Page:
Crossing the trestle is trespassing. A black and white sign: DANGER KEEP OFF. We don’t. We run the tracks, two Mikes, Debbie Martelli, and me, high-stepping every other tie, avoiding the gaps, trying not to trip and tumble. A misplaced foot, a train coming on—we’ve seen the cartoons, the wedged foot, the wailed appeals. But we’re kids, luck carries us.
The river is wide and the way around long—from the junior high school, through Barnsdale center, uphill past the cemetery, and down County Road to the concrete bridge near the police station—and we’re late. Out of detention at 3:30 with no ride, part of the punishment it seems, school and parents creating an insurmountable obstacle: You will stay after school one hour. You will not be home late. How is that supposed to work, exactly? On foot it takes an hour to cover the 2.8 miles to our homes in Barnsdale Heights, and that’s only if we use the trestle and don’t stop at the drugstore. We always stop at the drugstore. “I need cigarettes,” Debbie says. She buys us coffee with her tip money—she works at her family’s restaurant. Me and the two Mikes are always broke. Gossipy girls with blue eye makeup sit in booths sucking on straws. Seventh-grade punks at the magazine rack shove Playboy down their pants.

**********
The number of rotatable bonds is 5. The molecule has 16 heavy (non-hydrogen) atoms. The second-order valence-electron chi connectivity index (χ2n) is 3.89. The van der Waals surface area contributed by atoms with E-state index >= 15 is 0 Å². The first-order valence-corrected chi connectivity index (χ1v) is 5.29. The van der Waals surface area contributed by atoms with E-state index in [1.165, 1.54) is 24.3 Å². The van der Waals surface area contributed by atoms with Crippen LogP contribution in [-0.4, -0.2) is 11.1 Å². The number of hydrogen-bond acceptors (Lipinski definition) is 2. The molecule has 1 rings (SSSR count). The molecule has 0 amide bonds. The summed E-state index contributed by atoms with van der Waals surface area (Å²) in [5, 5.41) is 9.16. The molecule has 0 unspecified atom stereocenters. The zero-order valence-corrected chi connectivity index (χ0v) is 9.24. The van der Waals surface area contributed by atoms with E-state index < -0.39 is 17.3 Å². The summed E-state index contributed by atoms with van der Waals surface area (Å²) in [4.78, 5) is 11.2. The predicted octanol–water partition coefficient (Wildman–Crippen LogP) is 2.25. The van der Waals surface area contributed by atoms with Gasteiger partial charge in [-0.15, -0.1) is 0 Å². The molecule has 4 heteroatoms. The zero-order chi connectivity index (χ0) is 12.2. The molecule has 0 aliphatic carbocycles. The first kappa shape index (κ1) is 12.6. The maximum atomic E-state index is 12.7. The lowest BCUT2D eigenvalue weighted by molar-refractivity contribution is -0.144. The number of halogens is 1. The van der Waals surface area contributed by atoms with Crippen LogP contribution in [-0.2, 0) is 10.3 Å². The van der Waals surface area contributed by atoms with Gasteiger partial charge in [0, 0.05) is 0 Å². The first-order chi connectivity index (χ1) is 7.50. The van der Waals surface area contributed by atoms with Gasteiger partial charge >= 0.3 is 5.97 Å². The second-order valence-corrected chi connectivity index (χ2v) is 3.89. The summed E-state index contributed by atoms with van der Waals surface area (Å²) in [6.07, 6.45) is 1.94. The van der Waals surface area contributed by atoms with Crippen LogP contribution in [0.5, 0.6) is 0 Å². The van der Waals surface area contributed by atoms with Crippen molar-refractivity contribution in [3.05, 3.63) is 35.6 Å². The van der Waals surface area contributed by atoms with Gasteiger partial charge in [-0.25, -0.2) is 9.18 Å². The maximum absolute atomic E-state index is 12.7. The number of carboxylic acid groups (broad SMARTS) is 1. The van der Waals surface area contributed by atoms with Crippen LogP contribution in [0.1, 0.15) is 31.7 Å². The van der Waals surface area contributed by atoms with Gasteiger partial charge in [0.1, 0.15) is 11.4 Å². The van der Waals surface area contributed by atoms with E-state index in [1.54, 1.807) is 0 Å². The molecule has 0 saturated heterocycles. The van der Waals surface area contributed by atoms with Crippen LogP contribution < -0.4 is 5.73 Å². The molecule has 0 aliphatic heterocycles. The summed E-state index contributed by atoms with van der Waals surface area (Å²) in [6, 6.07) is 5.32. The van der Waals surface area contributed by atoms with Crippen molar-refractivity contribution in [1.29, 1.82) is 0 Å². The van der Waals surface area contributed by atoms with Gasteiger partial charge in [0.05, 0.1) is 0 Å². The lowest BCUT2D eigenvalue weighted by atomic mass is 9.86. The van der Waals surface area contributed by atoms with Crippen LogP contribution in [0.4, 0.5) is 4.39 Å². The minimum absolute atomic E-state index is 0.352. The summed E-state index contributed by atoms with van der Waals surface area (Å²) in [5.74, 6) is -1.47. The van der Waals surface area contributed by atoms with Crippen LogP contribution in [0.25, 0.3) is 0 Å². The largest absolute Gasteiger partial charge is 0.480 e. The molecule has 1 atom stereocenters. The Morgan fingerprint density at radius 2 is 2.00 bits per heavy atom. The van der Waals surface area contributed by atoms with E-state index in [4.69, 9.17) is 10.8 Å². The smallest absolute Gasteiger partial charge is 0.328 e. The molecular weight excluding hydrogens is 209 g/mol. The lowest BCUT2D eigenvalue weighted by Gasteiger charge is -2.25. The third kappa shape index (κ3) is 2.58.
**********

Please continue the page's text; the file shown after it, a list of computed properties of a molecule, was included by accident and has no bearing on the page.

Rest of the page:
Big Mike looks twenty years old in the ninth grade. He’s got bruises and scars. “My old man,” Mike says. “He’s a bastard.”
I’m closer to Crazy Mike, been to his house, met his smiley mother. She gives us snickerdoodles and Kool-Aid. She lets him drive her car because he has a learner’s permit. He’s in love with Debbie Martelli. Girls in our school are sticks. Short skirts and stuffed bras. Except Debbie. She’s advanced—big tits. She’s famous for what she supposedly does under the trestle bridge.